Recently, in conversation with a dear friend, the phrase “The grass is always greener (on the other side of the fence)” came up. My friend had heard an interesting spin on the usual phrase and she added, “It’s just a different shade of green” and I thought, ‘Oh, how true that is!’
(image courtesy of shutterstock.com)
How many times in each of our lives have we wondered, considered, even believed that the grass may be greener on the other ‘side’ of our current situation? In the workplace or our employment situations, we may believe that things would be better if only we had a different job, position, or responsibilities. In our relationships, we may wonder if we would be better suited with someone else or maybe even alone. In our personal reflections, we may feel that if we looked differently, acted differently, or even associated with different people that our lives would be happier; the proverbial grass would be greener, thereby making our lives ‘better’.
Not to burst anyone’s bubble or to rain on any parades, but I don’t think the grass is ever really greener over “there”. I agree whole-heartedly that the grass may look and appear alluring and may be a different shade of green just like my friend stated, but it is still grass.
We will not be able to change the things that need to be changed in our selves and in our current situations if we are always looking for the quick fix of wanting what’s over the fence. We need to mow our own lawns before we want to be on someone else’s. We need to clear off our own doorsteps before we wish we were on the steps of a different house. We need to break our own cycles of laziness or even craziness before we can think that simply being somewhere (emotionally or physically) different is going to change us.
Issues we have at work, in our relationships, or with ourselves will remain constant no matter what side of the fence we are on because they are usually problematic elements deep within ourselves, not in our environment. If we cannot recognize those things as the root of what is ‘wrong’, then they will continue to follow us despite which fences or grass we search out. Remember: The definition of insanity is doing the same things over and over and expecting different results. This applies to grass gleaning as well.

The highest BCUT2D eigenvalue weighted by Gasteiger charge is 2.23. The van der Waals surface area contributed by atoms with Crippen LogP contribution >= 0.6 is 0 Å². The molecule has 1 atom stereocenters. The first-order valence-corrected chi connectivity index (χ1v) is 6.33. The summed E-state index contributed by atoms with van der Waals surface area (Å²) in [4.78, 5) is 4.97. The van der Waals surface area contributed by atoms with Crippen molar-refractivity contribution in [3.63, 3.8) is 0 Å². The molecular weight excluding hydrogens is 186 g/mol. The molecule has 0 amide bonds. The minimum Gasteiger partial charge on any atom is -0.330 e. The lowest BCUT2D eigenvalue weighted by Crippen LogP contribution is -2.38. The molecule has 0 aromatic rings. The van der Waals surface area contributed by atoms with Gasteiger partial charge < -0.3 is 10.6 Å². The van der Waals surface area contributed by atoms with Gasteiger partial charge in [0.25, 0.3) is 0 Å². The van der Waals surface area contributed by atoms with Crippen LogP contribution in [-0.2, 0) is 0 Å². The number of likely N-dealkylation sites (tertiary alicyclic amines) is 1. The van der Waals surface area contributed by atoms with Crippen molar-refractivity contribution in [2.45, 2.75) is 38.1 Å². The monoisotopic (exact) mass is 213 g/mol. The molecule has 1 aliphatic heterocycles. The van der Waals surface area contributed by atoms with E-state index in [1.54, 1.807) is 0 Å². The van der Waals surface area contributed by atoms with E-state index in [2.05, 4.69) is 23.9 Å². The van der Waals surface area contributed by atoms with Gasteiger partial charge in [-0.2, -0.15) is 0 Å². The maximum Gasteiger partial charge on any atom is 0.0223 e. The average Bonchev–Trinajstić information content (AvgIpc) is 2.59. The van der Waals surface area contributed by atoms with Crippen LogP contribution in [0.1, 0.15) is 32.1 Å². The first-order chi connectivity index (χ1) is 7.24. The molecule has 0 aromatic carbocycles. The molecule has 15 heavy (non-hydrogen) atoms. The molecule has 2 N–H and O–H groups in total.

Now, change can be good, things that are broke do need to be fixed, and sometimes fences can’t be mended or bridges unburned. BUT – if we want greener grass simply because it seems to look better, promises to be more fun, or appears to be the easy way out, then we are searching in vain. Many times things appear better than they are; our perspective or perception may be one way, when reality is completely another. Remember also: The grass is always greener over the septic tank.
In our search for greener grass, we may even be allowing envy or greed to dictate our feelings and enabling our beliefs that we are not and do not have enough. We may have a fear of commitment, of boredom, or even a fear of losing our zest for life. We may feel inferior when others succeed or achieve more than what we do. Whichever is the case, the idea that there will be something over the fence that will allow us to have all that we want, crave, desire, and value and that it will happen on our terms, is a fantasy that many of us fall victim to.
When we constantly search for greener grass we forget that the key to happiness is to make the most of what we have. When we are constantly yearning for what is on the other side of the fence, we lose confidence in ourselves and have a hard time remembering that the focus should be on our own lives and making the best of them. We may even lose hope that our lives can be wonderful and fulfilling just as they are because we are so caught up in wanting the seemingly wonderfulness of the grass that is just out of our reach.
We can’t have the grass over the fence. We can only have our own. Even if we test out the terrain on the other side, that grass becomes ours anyway and will eventually lose its appeal. There will always be another fence with greener grass that we will continue to want. We may even start to desire the grass back over on the original side of the fence where we came from as well.
We can only have our grass and the sooner we accept that as a fact, the sooner we can work on improving and growing our own. The grass is always greenest where it is watered. Let’s work on ‘tending to the grass wherever we are’. After all, grass is still grass, whatever shade of green it might end up being.